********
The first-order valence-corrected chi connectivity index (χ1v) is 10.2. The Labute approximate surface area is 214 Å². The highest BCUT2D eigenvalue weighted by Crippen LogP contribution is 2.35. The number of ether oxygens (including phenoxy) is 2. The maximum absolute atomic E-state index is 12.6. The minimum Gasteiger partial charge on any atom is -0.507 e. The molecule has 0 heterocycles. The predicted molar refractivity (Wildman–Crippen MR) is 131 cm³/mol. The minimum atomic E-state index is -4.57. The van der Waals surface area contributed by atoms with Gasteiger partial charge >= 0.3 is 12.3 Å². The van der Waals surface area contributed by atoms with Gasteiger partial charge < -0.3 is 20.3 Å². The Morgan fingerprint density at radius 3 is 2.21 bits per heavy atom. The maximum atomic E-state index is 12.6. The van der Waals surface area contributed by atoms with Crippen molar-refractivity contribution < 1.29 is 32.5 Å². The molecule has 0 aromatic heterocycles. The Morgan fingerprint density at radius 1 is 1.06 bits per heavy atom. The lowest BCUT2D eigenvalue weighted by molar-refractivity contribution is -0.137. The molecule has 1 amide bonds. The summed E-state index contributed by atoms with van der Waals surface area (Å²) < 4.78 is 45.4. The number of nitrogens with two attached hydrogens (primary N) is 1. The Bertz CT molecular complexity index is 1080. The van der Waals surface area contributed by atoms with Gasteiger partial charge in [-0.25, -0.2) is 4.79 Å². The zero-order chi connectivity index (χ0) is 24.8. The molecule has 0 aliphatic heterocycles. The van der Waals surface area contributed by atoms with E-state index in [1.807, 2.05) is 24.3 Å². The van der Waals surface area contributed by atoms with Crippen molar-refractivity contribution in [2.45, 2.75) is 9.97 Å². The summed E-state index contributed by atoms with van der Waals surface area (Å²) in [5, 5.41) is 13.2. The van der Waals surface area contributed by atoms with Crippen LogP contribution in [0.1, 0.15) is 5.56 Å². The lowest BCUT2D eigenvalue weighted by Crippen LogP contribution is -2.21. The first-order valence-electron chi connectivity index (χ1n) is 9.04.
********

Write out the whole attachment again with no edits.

The first-order valence-corrected chi connectivity index (χ1v) is 10.2. The Labute approximate surface area is 214 Å². The highest BCUT2D eigenvalue weighted by Crippen LogP contribution is 2.35. The number of ether oxygens (including phenoxy) is 2. The maximum absolute atomic E-state index is 12.6. The minimum Gasteiger partial charge on any atom is -0.507 e. The molecule has 0 heterocycles. The predicted molar refractivity (Wildman–Crippen MR) is 131 cm³/mol. The minimum atomic E-state index is -4.57. The van der Waals surface area contributed by atoms with Gasteiger partial charge >= 0.3 is 12.3 Å². The van der Waals surface area contributed by atoms with Gasteiger partial charge < -0.3 is 20.3 Å². The Morgan fingerprint density at radius 3 is 2.21 bits per heavy atom. The maximum atomic E-state index is 12.6. The van der Waals surface area contributed by atoms with Crippen molar-refractivity contribution < 1.29 is 32.5 Å². The molecule has 0 aromatic heterocycles. The Morgan fingerprint density at radius 1 is 1.06 bits per heavy atom. The lowest BCUT2D eigenvalue weighted by molar-refractivity contribution is -0.137. The molecule has 1 amide bonds. The summed E-state index contributed by atoms with van der Waals surface area (Å²) < 4.78 is 45.4. The number of nitrogens with two attached hydrogens (primary N) is 1. The Bertz CT molecular complexity index is 1080. The van der Waals surface area contributed by atoms with Gasteiger partial charge in [-0.25, -0.2) is 4.79 Å². The zero-order chi connectivity index (χ0) is 24.8. The molecule has 0 aliphatic heterocycles. The van der Waals surface area contributed by atoms with E-state index in [1.807, 2.05) is 24.3 Å². The van der Waals surface area contributed by atoms with Crippen molar-refractivity contribution in [2.45, 2.75) is 9.97 Å². The summed E-state index contributed by atoms with van der Waals surface area (Å²) in [5, 5.41) is 13.2. The van der Waals surface area contributed by atoms with Crippen LogP contribution in [0.1, 0.15) is 5.56 Å². The lowest BCUT2D eigenvalue weighted by Crippen LogP contribution is -2.21. The first-order valence-electron chi connectivity index (χ1n) is 9.04.